You’ve heard this: Give me back your man-card, usually after a statement like Twilight wasn’t that bad or I need a fork for these hot wings or Nothing less than 500 thread count sheets.
In hundreds of conversations with veteran pastors, new seminarians, drug addicts, ex-cons, single moms, high school drop-outs, and lonely outcasts: It’s easy to tell when someone has given away all their grace-cards.
It’s the slightly clenched inflection in their voice.
The head shaking back and forth with too much relish.
The blame, the shiny perfect version of themselves, the mocking of the other person’s voice.
The re-telling of so-called horror stories: And so he was like — And she goes — And can you believe that?
The constant demonizing, generalizing, categorizing, contempt-disguised-as-pity, the seething disgust and bitterness.
Never an insight into another’s point of view, never an empathy from another’s perspective, never even a half-sincere attempt at trying to understand upbringing, culture, wounds, and influences.
Or it’s just as simple as never mentioning the word grace.
I imagine the angels in heaven, right before Jesus was about to save the world by first heading to the earth as a baby in a manger, and all them telling him, “Don’t do this. Not for these people. They’ll ignore you, despise you, betray you, torture you, and kill you. You’ll come out of the grave and they still won’t believe you. Don’t do this, Jesus. Not for them.”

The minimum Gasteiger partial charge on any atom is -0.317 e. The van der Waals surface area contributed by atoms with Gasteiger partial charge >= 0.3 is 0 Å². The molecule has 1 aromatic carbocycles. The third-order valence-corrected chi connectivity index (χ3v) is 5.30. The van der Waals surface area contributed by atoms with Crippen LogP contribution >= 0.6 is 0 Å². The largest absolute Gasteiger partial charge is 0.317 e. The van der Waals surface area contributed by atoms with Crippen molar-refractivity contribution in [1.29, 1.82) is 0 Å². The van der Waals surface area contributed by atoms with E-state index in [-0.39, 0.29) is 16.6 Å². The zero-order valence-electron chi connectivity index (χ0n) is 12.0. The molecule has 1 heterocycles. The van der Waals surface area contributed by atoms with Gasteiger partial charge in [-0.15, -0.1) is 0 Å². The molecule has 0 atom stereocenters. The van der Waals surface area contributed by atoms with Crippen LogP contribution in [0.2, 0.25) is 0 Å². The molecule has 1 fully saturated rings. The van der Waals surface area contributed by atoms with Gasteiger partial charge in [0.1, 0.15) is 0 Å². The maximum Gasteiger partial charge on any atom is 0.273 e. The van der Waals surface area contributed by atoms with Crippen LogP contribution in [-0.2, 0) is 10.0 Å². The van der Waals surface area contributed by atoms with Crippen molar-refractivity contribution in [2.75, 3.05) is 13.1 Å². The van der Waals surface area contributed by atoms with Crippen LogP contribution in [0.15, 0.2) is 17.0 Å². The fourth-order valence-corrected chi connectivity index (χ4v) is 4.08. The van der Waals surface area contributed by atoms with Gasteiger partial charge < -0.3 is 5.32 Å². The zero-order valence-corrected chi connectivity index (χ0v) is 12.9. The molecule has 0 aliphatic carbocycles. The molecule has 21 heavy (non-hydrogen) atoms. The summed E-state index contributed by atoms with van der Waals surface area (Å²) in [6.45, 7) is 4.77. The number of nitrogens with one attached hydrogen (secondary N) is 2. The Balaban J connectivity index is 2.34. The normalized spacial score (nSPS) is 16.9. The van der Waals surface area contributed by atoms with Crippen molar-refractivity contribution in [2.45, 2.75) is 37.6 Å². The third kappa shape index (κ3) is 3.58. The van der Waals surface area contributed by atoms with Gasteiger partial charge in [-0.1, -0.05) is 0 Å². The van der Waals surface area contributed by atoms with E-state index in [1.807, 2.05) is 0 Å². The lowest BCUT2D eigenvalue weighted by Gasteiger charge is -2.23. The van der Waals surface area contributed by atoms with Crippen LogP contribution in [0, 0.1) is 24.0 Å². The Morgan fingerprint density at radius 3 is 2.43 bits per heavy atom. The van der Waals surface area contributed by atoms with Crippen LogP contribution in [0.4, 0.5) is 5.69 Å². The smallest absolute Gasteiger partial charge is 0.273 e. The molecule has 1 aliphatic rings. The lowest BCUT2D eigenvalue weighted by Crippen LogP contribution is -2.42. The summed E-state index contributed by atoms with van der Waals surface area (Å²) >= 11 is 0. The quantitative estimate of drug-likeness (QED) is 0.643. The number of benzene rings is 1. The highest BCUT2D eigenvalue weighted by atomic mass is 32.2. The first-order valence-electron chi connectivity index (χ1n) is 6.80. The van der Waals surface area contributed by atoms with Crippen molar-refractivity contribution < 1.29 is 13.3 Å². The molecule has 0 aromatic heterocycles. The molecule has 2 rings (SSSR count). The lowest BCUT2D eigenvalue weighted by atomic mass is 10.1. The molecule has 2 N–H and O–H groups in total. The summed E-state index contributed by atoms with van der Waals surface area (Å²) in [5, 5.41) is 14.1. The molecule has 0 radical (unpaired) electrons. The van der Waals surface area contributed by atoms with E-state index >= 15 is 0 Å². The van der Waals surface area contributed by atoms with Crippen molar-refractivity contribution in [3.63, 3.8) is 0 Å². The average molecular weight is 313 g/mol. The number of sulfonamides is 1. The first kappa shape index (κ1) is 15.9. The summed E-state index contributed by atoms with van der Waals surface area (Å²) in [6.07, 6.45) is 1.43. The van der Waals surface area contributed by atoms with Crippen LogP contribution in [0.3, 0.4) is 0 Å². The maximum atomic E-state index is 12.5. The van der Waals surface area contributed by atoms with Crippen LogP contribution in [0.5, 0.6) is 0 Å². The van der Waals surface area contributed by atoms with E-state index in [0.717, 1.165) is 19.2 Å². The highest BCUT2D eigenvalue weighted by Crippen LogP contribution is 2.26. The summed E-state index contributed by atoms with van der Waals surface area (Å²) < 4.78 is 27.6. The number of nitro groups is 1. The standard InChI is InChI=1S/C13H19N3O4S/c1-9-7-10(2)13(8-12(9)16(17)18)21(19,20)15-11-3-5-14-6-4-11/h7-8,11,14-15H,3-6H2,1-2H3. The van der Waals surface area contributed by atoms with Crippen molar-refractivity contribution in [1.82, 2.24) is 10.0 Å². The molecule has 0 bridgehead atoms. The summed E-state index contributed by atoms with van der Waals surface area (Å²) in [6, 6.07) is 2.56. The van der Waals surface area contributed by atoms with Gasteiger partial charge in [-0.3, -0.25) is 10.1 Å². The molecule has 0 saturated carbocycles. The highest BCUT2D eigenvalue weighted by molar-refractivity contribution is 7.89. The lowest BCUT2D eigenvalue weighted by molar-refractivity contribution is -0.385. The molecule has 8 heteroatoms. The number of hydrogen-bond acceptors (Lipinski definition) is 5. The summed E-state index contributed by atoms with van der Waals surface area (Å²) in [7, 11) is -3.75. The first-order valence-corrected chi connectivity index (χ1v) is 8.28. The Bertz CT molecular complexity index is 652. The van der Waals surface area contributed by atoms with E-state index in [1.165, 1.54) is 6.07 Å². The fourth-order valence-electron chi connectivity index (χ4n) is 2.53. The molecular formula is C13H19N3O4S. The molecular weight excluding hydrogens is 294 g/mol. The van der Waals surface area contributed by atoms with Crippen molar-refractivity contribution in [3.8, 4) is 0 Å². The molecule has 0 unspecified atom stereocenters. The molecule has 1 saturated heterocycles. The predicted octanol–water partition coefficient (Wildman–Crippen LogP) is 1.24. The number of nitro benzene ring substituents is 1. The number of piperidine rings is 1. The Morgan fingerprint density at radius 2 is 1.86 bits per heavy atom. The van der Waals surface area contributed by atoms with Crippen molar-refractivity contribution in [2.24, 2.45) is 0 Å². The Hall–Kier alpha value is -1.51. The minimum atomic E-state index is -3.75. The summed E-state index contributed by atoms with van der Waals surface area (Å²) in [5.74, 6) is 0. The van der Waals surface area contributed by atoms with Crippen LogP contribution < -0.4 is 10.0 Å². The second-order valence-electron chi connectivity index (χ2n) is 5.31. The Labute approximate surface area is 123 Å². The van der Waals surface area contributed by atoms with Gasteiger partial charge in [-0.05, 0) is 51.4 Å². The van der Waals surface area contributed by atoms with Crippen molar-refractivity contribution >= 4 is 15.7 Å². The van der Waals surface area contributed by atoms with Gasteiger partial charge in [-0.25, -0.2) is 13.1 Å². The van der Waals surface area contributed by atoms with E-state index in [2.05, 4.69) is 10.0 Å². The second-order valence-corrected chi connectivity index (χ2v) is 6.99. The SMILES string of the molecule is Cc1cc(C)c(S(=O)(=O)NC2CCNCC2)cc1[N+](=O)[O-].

And Jesus telling the angels: “Give me back your grace-cards. Maybe you’ll get them back after you stop some car accidents or draw my face in more toast.”
Where is the grace?
I recognize the futility of what I’m doing here.
When pastors and bloggers and Christian authors criticize other pastors and bloggers and Christian authors that they lack grace (like I’m doing now), they undercut their very own accusation by their own lack of grace.
When someone accuses someone else of twisting the gospel, they forget it’s that very gospel of grace that will save them to the real gospel.
Grace is so freaking big that it makes us uncomfortable. It should make us look antinomian. Not for the sake of shock or sentimentalism, but because Jesus proclaimed no less. He did not die for a grace-in-most-cases. It was not for grace just-in-case. He died for the total absolute pulverizing of all our hideous flailing stupidity: that even the most messed up of us can never be found too late in Him.
I can see it in your eyes: When you speak of people with no hope, no chance, too far gone. It’s a loveless, graceless heart. I’m guilty of it too. But I strive to love you, pray for you, hope that grace will overwhelm you. I still believe even the most ungracious soul can be rocked in an instant by His incomparable goodness.
I know: evil exists and there should be a wisdom in how we approach certain people. But when we cannot go beyond our comfort level, we diminish the sovereignty of God. You imply that God can only change those people, but not this person. You demean His power and desecrate His purpose. When you say. “I’ll leave that guy to God,” what you really mean is, I’m too lazy to roll up my sleeves like Jesus did.
Like Jesus did. With grace.